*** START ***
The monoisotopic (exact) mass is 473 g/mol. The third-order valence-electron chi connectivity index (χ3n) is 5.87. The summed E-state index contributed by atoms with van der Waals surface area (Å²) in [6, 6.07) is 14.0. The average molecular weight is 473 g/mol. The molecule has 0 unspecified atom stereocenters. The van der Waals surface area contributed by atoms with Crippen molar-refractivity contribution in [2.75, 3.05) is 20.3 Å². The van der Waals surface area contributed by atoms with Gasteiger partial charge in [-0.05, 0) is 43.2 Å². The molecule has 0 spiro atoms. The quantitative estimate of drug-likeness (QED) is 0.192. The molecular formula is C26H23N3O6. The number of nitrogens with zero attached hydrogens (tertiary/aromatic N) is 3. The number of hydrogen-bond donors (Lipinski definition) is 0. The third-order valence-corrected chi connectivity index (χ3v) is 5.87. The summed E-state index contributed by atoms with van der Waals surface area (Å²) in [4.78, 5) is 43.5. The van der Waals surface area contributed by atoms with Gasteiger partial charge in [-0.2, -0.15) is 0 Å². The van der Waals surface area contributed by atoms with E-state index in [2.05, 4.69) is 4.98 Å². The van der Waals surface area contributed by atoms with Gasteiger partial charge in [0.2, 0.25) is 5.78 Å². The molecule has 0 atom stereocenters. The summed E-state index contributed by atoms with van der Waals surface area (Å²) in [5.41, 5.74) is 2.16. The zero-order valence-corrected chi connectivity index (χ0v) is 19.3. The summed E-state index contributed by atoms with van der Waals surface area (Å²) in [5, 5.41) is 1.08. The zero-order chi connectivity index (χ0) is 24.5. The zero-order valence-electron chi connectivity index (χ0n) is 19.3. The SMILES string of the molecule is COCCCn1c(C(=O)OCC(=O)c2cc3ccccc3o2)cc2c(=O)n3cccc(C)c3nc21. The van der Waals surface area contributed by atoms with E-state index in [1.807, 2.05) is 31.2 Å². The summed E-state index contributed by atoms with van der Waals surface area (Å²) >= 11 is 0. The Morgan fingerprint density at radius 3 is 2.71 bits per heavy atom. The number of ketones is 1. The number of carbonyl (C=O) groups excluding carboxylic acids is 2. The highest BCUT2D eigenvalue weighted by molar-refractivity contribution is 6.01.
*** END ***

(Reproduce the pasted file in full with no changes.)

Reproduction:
The monoisotopic (exact) mass is 473 g/mol. The third-order valence-electron chi connectivity index (χ3n) is 5.87. The summed E-state index contributed by atoms with van der Waals surface area (Å²) in [6, 6.07) is 14.0. The average molecular weight is 473 g/mol. The molecule has 0 unspecified atom stereocenters. The van der Waals surface area contributed by atoms with Crippen molar-refractivity contribution in [2.75, 3.05) is 20.3 Å². The van der Waals surface area contributed by atoms with Gasteiger partial charge in [-0.05, 0) is 43.2 Å². The molecule has 0 spiro atoms. The quantitative estimate of drug-likeness (QED) is 0.192. The molecular formula is C26H23N3O6. The number of nitrogens with zero attached hydrogens (tertiary/aromatic N) is 3. The number of hydrogen-bond donors (Lipinski definition) is 0. The third-order valence-corrected chi connectivity index (χ3v) is 5.87. The summed E-state index contributed by atoms with van der Waals surface area (Å²) in [4.78, 5) is 43.5. The van der Waals surface area contributed by atoms with Gasteiger partial charge in [-0.2, -0.15) is 0 Å². The van der Waals surface area contributed by atoms with E-state index in [2.05, 4.69) is 4.98 Å². The van der Waals surface area contributed by atoms with Gasteiger partial charge in [0.2, 0.25) is 5.78 Å². The molecule has 0 atom stereocenters. The summed E-state index contributed by atoms with van der Waals surface area (Å²) in [5.41, 5.74) is 2.16. The zero-order valence-corrected chi connectivity index (χ0v) is 19.3. The summed E-state index contributed by atoms with van der Waals surface area (Å²) in [5, 5.41) is 1.08. The zero-order chi connectivity index (χ0) is 24.5. The zero-order valence-electron chi connectivity index (χ0n) is 19.3. The SMILES string of the molecule is COCCCn1c(C(=O)OCC(=O)c2cc3ccccc3o2)cc2c(=O)n3cccc(C)c3nc21. The van der Waals surface area contributed by atoms with E-state index in [1.807, 2.05) is 31.2 Å². The summed E-state index contributed by atoms with van der Waals surface area (Å²) >= 11 is 0. The Morgan fingerprint density at radius 3 is 2.71 bits per heavy atom. The number of ketones is 1. The number of carbonyl (C=O) groups excluding carboxylic acids is 2. The highest BCUT2D eigenvalue weighted by molar-refractivity contribution is 6.01.